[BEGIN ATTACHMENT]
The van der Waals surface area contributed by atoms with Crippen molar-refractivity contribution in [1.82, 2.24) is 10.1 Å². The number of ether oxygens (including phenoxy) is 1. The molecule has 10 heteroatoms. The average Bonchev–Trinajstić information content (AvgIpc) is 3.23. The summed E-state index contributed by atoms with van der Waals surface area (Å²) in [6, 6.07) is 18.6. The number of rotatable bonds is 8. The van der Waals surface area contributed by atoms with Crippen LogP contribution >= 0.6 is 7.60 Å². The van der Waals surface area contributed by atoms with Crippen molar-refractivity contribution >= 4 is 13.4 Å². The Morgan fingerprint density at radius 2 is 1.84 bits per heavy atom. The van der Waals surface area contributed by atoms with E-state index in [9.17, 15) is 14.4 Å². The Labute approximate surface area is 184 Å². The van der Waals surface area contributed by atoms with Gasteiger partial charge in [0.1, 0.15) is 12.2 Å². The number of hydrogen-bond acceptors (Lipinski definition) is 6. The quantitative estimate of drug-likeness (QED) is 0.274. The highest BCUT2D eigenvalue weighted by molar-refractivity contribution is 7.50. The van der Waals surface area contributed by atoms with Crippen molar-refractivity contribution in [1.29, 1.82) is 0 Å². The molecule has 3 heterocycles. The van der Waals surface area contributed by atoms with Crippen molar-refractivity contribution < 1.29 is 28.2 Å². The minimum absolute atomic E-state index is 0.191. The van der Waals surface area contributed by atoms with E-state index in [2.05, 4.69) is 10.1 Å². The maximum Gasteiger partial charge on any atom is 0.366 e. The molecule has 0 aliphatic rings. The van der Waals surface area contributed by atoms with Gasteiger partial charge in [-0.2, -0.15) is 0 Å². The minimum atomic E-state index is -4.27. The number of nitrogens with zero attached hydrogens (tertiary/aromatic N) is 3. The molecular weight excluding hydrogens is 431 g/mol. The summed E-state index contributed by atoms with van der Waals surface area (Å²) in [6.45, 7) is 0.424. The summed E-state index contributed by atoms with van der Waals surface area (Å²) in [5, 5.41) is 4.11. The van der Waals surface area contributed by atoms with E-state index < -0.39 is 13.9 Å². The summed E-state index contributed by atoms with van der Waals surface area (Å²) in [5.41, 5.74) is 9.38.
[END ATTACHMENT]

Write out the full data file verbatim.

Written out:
The van der Waals surface area contributed by atoms with Crippen molar-refractivity contribution in [1.82, 2.24) is 10.1 Å². The number of ether oxygens (including phenoxy) is 1. The molecule has 10 heteroatoms. The average Bonchev–Trinajstić information content (AvgIpc) is 3.23. The summed E-state index contributed by atoms with van der Waals surface area (Å²) in [6, 6.07) is 18.6. The number of rotatable bonds is 8. The van der Waals surface area contributed by atoms with Crippen LogP contribution >= 0.6 is 7.60 Å². The van der Waals surface area contributed by atoms with Crippen molar-refractivity contribution >= 4 is 13.4 Å². The Morgan fingerprint density at radius 2 is 1.84 bits per heavy atom. The van der Waals surface area contributed by atoms with E-state index in [9.17, 15) is 14.4 Å². The Labute approximate surface area is 184 Å². The van der Waals surface area contributed by atoms with Gasteiger partial charge in [0.1, 0.15) is 12.2 Å². The number of hydrogen-bond acceptors (Lipinski definition) is 6. The quantitative estimate of drug-likeness (QED) is 0.274. The highest BCUT2D eigenvalue weighted by molar-refractivity contribution is 7.50. The van der Waals surface area contributed by atoms with Crippen molar-refractivity contribution in [1.29, 1.82) is 0 Å². The molecule has 3 heterocycles. The van der Waals surface area contributed by atoms with Crippen molar-refractivity contribution < 1.29 is 28.2 Å². The minimum absolute atomic E-state index is 0.191. The van der Waals surface area contributed by atoms with E-state index in [2.05, 4.69) is 10.1 Å². The maximum Gasteiger partial charge on any atom is 0.366 e. The molecule has 0 aliphatic rings. The van der Waals surface area contributed by atoms with Gasteiger partial charge in [-0.2, -0.15) is 0 Å². The minimum atomic E-state index is -4.27. The number of nitrogens with zero attached hydrogens (tertiary/aromatic N) is 3. The molecular weight excluding hydrogens is 431 g/mol. The summed E-state index contributed by atoms with van der Waals surface area (Å²) in [6.45, 7) is 0.424. The summed E-state index contributed by atoms with van der Waals surface area (Å²) in [5, 5.41) is 4.11. The van der Waals surface area contributed by atoms with E-state index < -0.39 is 13.9 Å². The summed E-state index contributed by atoms with van der Waals surface area (Å²) in [5.41, 5.74) is 9.38.